The key witness in a murder-for-hire trial took the stand Tuesday in San Luis Obispo Superior Court and admitted during cross examination that he is a convicted sex offender with a criminal history related to child pornography.
Beau Brigham, a 33-year-old Riverside man, is currently standing trial over a single felony count of solicitation of murder, to which he has pleaded not guilty. Brigham allegedly used the dark web to hire a hit on his stepmother for about $3.50 and then canceled the hit.
Chris Monteiro, a resident of London who is a self-described cybercrime researcher and expert on the dark web, brought the allegation that Brigham tried to hire a hitman to kill his stepmother to the CBS program 48 Hours, which ran a segment on the case. CBS forwarded the allegations to the San Luis Obispo County District Attorney’s Office, which is now prosecuting the case.
Brigham’s father died in 2011. In 2015, Brigham and his brother, Brandon, sued their stepmother for taking part of their inheritance and won a large judgment against her.
The prosecution has argued during trial that Brigham could received a third of his father’s inheritance if his stepmother died.
During cross examination on Tuesday, Brigham’s attorney, Ilan Funke-Bilu, took aim at Monteiro’s credibility. While being questioned, Monteiro admitted to having to register as a sex offender after being caught with 58 images of child pornography on his computer, most of which he created.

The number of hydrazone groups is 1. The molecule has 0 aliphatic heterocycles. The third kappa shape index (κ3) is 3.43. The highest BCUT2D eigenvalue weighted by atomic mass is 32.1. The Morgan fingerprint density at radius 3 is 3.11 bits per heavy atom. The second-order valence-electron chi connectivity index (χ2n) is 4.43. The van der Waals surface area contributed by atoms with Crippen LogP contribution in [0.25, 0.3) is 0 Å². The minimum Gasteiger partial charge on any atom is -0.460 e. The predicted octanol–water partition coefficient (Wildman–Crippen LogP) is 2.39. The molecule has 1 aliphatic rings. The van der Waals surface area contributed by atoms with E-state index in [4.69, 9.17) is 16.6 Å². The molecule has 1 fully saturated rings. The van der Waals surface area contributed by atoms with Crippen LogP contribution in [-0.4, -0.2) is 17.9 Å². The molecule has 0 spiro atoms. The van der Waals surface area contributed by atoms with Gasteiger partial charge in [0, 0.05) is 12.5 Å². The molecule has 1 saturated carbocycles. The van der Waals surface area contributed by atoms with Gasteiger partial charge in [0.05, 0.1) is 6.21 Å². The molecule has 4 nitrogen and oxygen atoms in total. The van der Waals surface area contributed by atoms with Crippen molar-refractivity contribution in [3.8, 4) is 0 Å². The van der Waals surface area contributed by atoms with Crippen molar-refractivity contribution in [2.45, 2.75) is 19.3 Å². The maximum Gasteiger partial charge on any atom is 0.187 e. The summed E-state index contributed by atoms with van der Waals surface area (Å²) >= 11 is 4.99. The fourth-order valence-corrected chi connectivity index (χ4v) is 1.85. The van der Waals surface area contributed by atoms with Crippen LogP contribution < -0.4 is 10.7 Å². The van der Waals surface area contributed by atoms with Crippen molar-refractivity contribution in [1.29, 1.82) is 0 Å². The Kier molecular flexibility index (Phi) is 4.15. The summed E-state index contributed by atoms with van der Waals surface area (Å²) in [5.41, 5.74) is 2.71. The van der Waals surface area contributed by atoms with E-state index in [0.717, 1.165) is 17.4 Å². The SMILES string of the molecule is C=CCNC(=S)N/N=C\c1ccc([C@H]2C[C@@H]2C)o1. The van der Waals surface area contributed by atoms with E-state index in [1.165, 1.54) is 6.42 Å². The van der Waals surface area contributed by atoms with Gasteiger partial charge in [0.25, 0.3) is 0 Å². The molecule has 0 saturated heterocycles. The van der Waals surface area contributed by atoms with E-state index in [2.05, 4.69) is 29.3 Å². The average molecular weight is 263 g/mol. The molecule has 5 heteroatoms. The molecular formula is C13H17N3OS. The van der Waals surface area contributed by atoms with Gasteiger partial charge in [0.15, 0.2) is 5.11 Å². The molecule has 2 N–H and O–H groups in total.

The district attorney’s office has already granted Monteiro immunity from prosecution for any criminal actions related to the case including perjury. In addition, the county is covering the cost of Monteiro’s travel to the United States, including paying for two full-time body guards.
In addition to admitting to his sex offender status, Monteiro acknowledged during cross examination that he committed illegal acts in order to access content on the dark web. Monteiro said he compromised and shut down websites while obtaining information about the case.
During his testimony, Monteiro said Brigham was being scammed into paying the bitcoin equivalent of $10,000, thinking a hitman would kill his stepmother. Monteiro testified the website falsely advertising a murder for $5,000, and that for $9,000, assassins could kill the person and make the death appear to be an accident.
The London resident testified that a person using the dark website tried to pressure Brigham into sending bitcoin, to which Brigham responded he had the money and needed more time.
Monteiro also testified he discovered an image of Brigham’s stepmother, as well as an order form stating her address and the description of her car. The form also stated “this person is evil” and that the killing should not be carried out unless it could be done as an “extreme clear accident,” Monteiro said.
During preliminary hearings, Judge Jesse Marino stated he had concerns about the genesis of the case involving Monteiro, a crusading hacker from London. But, Marino ultimately ruled much of the evidence Monteiro delivered to prosecutors could be included in the trial.
Marino excluded messages gathered by Monteiro that are copies, rather than originals. Funke-Bilu has argued that Monteiro cannot verify who sent and received messages he collected as evidence.